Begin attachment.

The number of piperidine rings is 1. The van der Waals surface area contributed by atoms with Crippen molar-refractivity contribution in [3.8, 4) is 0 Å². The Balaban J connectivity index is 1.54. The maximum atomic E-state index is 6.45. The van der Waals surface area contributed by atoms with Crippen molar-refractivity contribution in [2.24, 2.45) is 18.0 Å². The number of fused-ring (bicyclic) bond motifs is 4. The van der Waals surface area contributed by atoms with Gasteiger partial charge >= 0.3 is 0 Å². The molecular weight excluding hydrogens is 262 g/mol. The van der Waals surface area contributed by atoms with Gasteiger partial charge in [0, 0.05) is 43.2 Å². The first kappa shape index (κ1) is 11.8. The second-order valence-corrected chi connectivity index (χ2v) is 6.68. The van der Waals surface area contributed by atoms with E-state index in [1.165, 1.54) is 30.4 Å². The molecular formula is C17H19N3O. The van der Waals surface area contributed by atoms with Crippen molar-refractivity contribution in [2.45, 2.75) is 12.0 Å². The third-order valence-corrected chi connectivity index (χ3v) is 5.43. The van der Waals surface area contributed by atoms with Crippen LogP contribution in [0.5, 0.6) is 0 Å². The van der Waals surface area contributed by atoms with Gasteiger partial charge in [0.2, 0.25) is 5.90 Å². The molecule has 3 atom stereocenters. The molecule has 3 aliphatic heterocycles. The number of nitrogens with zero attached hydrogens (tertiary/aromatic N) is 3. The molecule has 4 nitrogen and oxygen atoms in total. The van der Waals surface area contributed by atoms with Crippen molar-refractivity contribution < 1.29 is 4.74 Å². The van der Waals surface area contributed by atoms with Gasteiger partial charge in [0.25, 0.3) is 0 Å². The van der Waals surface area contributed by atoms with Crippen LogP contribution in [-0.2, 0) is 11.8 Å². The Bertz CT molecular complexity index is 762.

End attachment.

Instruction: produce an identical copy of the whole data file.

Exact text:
The number of piperidine rings is 1. The van der Waals surface area contributed by atoms with Crippen molar-refractivity contribution in [3.8, 4) is 0 Å². The Balaban J connectivity index is 1.54. The maximum atomic E-state index is 6.45. The van der Waals surface area contributed by atoms with Crippen molar-refractivity contribution in [2.24, 2.45) is 18.0 Å². The number of fused-ring (bicyclic) bond motifs is 4. The van der Waals surface area contributed by atoms with Gasteiger partial charge >= 0.3 is 0 Å². The molecular weight excluding hydrogens is 262 g/mol. The van der Waals surface area contributed by atoms with Gasteiger partial charge in [0, 0.05) is 43.2 Å². The first kappa shape index (κ1) is 11.8. The second-order valence-corrected chi connectivity index (χ2v) is 6.68. The van der Waals surface area contributed by atoms with E-state index in [1.165, 1.54) is 30.4 Å². The molecular formula is C17H19N3O. The van der Waals surface area contributed by atoms with Crippen molar-refractivity contribution in [2.45, 2.75) is 12.0 Å². The third-order valence-corrected chi connectivity index (χ3v) is 5.43. The van der Waals surface area contributed by atoms with Crippen LogP contribution in [0.5, 0.6) is 0 Å². The van der Waals surface area contributed by atoms with Gasteiger partial charge in [0.2, 0.25) is 5.90 Å². The molecule has 3 atom stereocenters. The molecule has 3 aliphatic heterocycles. The number of nitrogens with zero attached hydrogens (tertiary/aromatic N) is 3. The molecule has 4 nitrogen and oxygen atoms in total. The van der Waals surface area contributed by atoms with Crippen molar-refractivity contribution < 1.29 is 4.74 Å². The van der Waals surface area contributed by atoms with Gasteiger partial charge in [0.25, 0.3) is 0 Å². The van der Waals surface area contributed by atoms with Crippen LogP contribution in [-0.2, 0) is 11.8 Å². The Bertz CT molecular complexity index is 762.